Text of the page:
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OFF THE MAP TAKES TOP PRIZE AT TAOS FEST
by Wolf Schneider


Campbell Scott
Off The Map, Campbell Scott's quirky back-to-the-land drama about a bohemian family living off-the-grid in the sagebrush plains outside Taos, New Mexico, appropriately scooped up the top prize at the Taos Talking Picture Festival--the five acres of rural land that comprise the Taos Land Grant Award. The movie, which had played as something of a rough cut at the Sundance Film Festival, showed in its final form in Taos, where it was acquired by Manhattan Pictures for distribution.

"I got the land! You can visit but it's my land," a gleeful Campbell Scott declared as he accepted a small, stoppered glass bottle filled with New Mexico dirt at the Saturday night awards ceremony. "I guess it just goes to show if you spread enough money around the right community, you get the land," quipped the elated New York actor/director, adding, "Can you think of a better award? You can't give a more lasting award. Some filmmakers will probably sell it, and some will come back." He put himself in the latter category, suggesting the creation of an arts retreat for writers and filmmakers on the rugged land he'd just won.

Clearly the audience favorite too, Off the Map is Scott's fourth outing as a director (having begun his career segue with Big Night). Filmed in the Taos area last September on a 30-day shoot with a $5.5 million budget, Off the Map stars Sam Elliott and Joan Allen as an idealistic counter-culture couple who, along with their precocious teenage daughter (played by newcomer Valentina d'Angelis), are visited one climactic summer at their remote Taos farm by an earnest IRS agent.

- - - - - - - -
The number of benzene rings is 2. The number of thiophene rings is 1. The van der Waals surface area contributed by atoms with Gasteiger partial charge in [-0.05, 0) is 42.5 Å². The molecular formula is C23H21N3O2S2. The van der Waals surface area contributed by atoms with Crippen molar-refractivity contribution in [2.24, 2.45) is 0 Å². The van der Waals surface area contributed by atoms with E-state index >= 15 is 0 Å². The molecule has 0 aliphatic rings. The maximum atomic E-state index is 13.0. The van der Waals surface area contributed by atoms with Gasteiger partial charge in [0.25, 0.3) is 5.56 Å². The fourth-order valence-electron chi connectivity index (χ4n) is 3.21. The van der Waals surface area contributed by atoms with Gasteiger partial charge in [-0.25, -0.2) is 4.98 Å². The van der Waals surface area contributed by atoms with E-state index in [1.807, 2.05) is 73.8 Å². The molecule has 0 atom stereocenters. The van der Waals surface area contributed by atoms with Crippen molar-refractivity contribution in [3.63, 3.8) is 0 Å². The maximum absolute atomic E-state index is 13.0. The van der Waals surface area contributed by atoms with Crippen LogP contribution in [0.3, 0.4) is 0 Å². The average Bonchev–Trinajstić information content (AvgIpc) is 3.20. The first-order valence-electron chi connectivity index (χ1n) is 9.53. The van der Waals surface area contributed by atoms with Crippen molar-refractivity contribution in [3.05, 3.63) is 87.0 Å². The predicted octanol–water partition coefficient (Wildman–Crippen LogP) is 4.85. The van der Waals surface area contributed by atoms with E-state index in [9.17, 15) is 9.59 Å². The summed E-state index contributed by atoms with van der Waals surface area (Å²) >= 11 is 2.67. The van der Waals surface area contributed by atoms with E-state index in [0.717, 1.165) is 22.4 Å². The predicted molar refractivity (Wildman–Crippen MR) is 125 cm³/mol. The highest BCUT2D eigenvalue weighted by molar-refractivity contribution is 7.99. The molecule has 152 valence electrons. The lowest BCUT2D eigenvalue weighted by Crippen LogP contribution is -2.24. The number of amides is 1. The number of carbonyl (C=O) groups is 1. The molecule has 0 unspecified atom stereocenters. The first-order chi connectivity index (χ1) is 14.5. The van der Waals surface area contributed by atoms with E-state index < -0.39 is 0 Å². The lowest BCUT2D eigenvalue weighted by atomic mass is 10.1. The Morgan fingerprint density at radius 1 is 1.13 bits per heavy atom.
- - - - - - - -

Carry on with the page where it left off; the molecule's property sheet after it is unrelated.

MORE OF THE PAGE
The ninth annual Taos Talking Picture Festival was held April 10-13, 2003 under balmy cornflower-blue skies. Cows and horses grazed at roadside as 5,100 attendees headed north on single-lane Highway 68 alongside a dark-green Rio Grande swelled by spring runoff, then tumbled into the mountain mesa town of Taos, population 5,400. This year's scaled-back festival, which adhered to its mission of focusing on media awareness and thought-provoking filmmaking, counted an estimated 12,000 admissions for 34 programs of 100 films, culled from 1,700 submissions.

Other popular features that seem well-positioned for acquisition include Paul Quinn's witty rehab ensemble piece Never Get Outta the Boat, produced by John Cusack; the attractive Canadian/British production Touching Wild Horses, starring Jane Seymour as a woman who lives alone on a remote island populated by wild horses; the gritty gambling drama Stuey with Michael Imperioli; and The Stoneraft, director George Sluizer's Spanish-language magic realist fable about five people drawn together when a crack occurs along the border between Spain and France and the Iberian peninsula begins to separate itself from the mainland, with a standout performance by Portuguese actor (and Bruce Springsteen lookalike) Diogo Infante. Sluizer said he has had U.S. acquisition talks with Sony Classics, Paramount Classics, and Fine Line.

On the already-spoken-for list, Newmarket's New Zealand film Whale Rider drew accolades; writer-director Neil LaBute got an enthusiastic response to the sneak preview of his relationship satire The Shape of Things to Come, which USA Films is distributing; and Christopher Guest's folk music mockumentary A Mighty Wind, to be distributed by Warner Bros., amused--although it couldn't hold a drumstick to Rob Reiner's previous rock music mockumentary This is Spinal Tap, partially penned by Guest.

LaBute provided some provocative intellect, but the operative word this year was "mellow" as a laid-back Sam Elliott, Emilio Estevez, and Alan Rudolph meandered down Taos' narrow streets between screening venues and art galleries in this still-cowboy town washed with crystalline mountain air and always-changing sunlight.


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